Colson Whitehead's The Intuitionist wowed critics and readers everywhere and marked the debut of an important American writer. This marvellously inventive, genre-bending, noir-inflected novel, set in the curious world of elevator inspection, portrays a universe parallel to our own, where matters of morality, politics, and race reveal unexpected ironies.
There are no customer reviews available at this time. Would you like to write a review?
January 04, 2000
Number of Print Pages*
Adobe DRM EPUB
* Number of eBook pages may differ. Click here for more information.
Excerpt from The Intuitionist by Colson Whitehead
It's a new elevator, freshly pressed to the rails, and it's not built to fall this fast.
* * *
She doesn't know what to do with her eyes. The front door of the building is too scarred and gouged to look at, and the street behind her is improbably empty, as if the city had been evacuated and she's the only one who didn't hear about it. There is always the game at moments like this to distract her. She opens her leather field binder and props it on her chest. The game gets harder the farther back she goes. Most of the inspectors from the last decade or so are still with the Guild and are easy to identify: LMT, MG, BP, JW. So far she doesn't particularly like the men who have preceded her at 125 Walker. Martin Gruber chews with his mouth open and likes to juggle his glass eye. Big Billy Porter is one of the Old Dogs, and proud of it. On many occasions Lila Mae has returned to the Pit from an errand only to hear Big Billy Porter regaling the boys about the glory days of the Guild, before. While his comments are never specific, it is clear to everyone just what and who Big Billy is referring to in his croaking, muddy voice. Rebellious among the bureaucratic rows of the Pit, Big Billy's oak desk juts out into the aisle so he can seat his bulk directly beneath one of the ceiling fans. He says he overheats easily and on the hottest days of the summer his remaining hair slides away from how he's combed it, the strands easing into nautilus whorls. It's a slow process and watching it is like waiting for a new hour. But it happens eventually.
All the inspectors who have visited 125 Walker in the past have been Empiricists. As far as she can tell. When she gets fifteen years back in the record there are no more faces to put to the initials. She recognizes the initials from the inspection records of other elevators in other buildings but has never met the people they belong to. JM, for example, is also listed in the inspection record of the elevator Lila Mae departed just half an hour ago, and EH, she's learned over time, has a thing for worn guide shoes, something no one ever looks at except the real stickler types. Checking guide shoes is a losing proposition. Some of the initial men must be in the pictures along the walls of the Pit. The men in those pictures sport the regulation haircuts the Guild required back then, respectable haircuts fit for men of duty and responsibility. The haircuts are utilitarian mishaps that project honor, fidelity, brotherhood unto death. The barber shop two doors down from the Guild, the one that always has big band music coming from inside, used to specialize. Or so they say. Some of the younger inspectors have started wearing the haircut again. It's called a Safety. Lila Mae's hair parts in the middle and cups her round face like a thousand hungry fingers.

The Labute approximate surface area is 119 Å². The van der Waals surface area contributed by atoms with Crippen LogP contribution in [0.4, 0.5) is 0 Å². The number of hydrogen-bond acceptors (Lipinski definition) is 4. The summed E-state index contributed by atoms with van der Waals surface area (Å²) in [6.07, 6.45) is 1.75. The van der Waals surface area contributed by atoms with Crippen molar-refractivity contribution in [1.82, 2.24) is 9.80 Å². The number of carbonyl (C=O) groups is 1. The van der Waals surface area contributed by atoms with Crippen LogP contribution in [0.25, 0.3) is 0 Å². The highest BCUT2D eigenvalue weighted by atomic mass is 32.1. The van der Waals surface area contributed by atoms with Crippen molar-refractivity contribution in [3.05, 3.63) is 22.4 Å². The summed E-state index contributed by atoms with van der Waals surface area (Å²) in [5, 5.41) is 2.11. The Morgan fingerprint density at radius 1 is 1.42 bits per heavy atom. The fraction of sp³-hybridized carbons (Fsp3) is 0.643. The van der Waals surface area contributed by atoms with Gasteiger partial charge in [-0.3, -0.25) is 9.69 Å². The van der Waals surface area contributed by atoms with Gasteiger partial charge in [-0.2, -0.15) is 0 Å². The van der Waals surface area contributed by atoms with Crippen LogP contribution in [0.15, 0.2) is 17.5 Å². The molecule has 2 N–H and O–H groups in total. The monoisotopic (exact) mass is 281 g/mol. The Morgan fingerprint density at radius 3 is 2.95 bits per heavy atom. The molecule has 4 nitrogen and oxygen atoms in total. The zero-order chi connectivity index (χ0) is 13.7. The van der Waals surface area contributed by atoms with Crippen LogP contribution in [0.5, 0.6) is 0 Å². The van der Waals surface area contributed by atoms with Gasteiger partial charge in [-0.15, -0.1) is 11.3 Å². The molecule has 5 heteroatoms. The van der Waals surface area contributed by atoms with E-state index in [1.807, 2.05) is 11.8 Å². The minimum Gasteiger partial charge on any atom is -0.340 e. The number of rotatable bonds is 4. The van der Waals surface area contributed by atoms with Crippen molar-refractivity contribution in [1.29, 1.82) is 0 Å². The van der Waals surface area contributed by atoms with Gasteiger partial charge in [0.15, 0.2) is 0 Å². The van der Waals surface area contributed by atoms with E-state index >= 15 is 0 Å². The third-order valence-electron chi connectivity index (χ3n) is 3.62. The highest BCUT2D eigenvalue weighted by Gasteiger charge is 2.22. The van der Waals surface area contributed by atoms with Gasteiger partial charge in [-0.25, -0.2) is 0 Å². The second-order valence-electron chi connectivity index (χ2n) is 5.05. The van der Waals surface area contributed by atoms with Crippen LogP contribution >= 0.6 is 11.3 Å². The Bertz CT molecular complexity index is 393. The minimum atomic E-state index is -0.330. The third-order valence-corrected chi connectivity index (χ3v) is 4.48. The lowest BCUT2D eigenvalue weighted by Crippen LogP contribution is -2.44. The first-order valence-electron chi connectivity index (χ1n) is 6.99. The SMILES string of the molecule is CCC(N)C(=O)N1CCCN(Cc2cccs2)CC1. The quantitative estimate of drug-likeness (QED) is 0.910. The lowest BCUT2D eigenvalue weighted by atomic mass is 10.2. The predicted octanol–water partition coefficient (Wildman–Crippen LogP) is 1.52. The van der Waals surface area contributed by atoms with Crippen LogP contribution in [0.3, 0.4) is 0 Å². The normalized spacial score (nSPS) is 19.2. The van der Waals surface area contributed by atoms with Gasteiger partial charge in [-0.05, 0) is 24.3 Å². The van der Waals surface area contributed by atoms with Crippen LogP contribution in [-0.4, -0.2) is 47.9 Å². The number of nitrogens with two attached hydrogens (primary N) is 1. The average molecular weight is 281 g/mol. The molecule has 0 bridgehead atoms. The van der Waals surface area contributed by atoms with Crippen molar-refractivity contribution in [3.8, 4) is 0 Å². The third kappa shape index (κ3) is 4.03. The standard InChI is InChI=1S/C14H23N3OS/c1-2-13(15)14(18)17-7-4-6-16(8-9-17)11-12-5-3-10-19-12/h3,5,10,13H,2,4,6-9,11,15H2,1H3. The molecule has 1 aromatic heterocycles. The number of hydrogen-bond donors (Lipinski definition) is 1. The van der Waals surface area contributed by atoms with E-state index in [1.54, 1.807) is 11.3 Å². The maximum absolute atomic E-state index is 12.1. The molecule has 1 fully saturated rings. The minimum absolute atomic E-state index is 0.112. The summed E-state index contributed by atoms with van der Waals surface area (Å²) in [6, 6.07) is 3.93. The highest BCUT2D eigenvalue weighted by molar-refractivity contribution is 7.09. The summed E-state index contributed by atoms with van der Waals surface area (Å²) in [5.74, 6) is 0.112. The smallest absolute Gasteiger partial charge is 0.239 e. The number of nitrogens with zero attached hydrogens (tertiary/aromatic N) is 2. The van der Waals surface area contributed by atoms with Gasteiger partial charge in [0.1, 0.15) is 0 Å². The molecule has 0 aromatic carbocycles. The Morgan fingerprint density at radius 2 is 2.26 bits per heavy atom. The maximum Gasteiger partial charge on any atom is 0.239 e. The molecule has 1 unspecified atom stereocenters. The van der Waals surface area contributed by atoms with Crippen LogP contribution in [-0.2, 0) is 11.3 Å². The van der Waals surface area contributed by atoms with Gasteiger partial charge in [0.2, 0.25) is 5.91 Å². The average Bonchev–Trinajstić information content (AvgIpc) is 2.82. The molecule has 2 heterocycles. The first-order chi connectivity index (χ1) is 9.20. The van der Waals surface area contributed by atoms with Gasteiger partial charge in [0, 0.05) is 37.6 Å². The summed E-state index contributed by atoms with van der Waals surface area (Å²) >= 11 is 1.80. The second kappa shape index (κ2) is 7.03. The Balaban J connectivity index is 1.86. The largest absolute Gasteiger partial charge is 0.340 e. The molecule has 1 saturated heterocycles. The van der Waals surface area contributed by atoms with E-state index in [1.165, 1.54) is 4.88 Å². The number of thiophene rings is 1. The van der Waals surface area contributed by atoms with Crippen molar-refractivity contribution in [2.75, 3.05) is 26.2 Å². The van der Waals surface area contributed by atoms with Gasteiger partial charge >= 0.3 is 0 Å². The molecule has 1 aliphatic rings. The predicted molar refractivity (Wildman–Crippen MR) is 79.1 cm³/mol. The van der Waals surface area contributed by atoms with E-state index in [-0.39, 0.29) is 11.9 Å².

The light at this hour, on this street, is the secondhand gray of ghetto twilight, a dull mercury color. She rings the superintendent again and hears a tinny bleating sound. Down twenty years in the record she finds one of the treasures that make the game real: James Fulton and Frank Chancre inspected 125 Walker within six months of each other. From Lila Mae's vantage, it is easy to read into this coincidence the passing of the crown. Not clear why Fulton left his office to hit the field again, though. Twenty years ago he would have been Dean of the Institute and long past making the rounds of the buildings, ringing superintendents, waiting on worn and ugly stoops. Then she remembers Fulton liked to go into the field every now and again so he wouldn't forget. Fulton with his mahogany cane, rapping impatiently on one of the three windows set in the front door of 125 Walker. Perhaps they weren't cracked then. Perhaps he cracked them. Across from his initials the inspection record notes a problem with the limit switch, a 387. She recognizes the handwriting from Fulton's room at the Institute, from the tall wooden display cases where his most famous papers are kept behind glass, in controlled atmospheres.